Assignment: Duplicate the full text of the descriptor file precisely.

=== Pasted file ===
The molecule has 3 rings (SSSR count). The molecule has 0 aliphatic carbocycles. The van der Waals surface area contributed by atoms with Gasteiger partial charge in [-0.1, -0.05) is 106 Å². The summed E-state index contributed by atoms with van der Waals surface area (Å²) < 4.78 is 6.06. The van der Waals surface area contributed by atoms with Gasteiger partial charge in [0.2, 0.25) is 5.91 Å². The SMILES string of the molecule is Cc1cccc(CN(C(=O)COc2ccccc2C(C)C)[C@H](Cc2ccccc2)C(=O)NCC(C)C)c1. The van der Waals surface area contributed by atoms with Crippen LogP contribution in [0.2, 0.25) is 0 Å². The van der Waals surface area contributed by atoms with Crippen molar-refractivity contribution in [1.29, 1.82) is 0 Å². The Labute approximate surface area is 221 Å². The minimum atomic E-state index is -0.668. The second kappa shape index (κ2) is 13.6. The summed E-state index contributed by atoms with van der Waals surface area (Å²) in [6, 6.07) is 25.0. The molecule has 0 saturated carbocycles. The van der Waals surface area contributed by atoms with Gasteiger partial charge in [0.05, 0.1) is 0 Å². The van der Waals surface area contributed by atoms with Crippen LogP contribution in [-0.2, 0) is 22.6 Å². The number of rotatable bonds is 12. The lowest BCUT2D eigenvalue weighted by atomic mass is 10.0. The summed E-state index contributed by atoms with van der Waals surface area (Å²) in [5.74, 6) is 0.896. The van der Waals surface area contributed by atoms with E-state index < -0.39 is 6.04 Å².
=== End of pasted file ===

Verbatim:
The molecule has 3 rings (SSSR count). The molecule has 0 aliphatic carbocycles. The van der Waals surface area contributed by atoms with Gasteiger partial charge in [-0.1, -0.05) is 106 Å². The summed E-state index contributed by atoms with van der Waals surface area (Å²) < 4.78 is 6.06. The van der Waals surface area contributed by atoms with Gasteiger partial charge in [0.2, 0.25) is 5.91 Å². The SMILES string of the molecule is Cc1cccc(CN(C(=O)COc2ccccc2C(C)C)[C@H](Cc2ccccc2)C(=O)NCC(C)C)c1. The van der Waals surface area contributed by atoms with Crippen LogP contribution in [0.2, 0.25) is 0 Å². The van der Waals surface area contributed by atoms with Crippen molar-refractivity contribution in [1.29, 1.82) is 0 Å². The Labute approximate surface area is 221 Å². The minimum atomic E-state index is -0.668. The second kappa shape index (κ2) is 13.6. The summed E-state index contributed by atoms with van der Waals surface area (Å²) in [6, 6.07) is 25.0. The molecule has 0 saturated carbocycles. The van der Waals surface area contributed by atoms with Gasteiger partial charge in [0.05, 0.1) is 0 Å². The van der Waals surface area contributed by atoms with Crippen LogP contribution in [-0.2, 0) is 22.6 Å². The number of rotatable bonds is 12. The lowest BCUT2D eigenvalue weighted by atomic mass is 10.0. The summed E-state index contributed by atoms with van der Waals surface area (Å²) in [5.74, 6) is 0.896. The van der Waals surface area contributed by atoms with E-state index < -0.39 is 6.04 Å².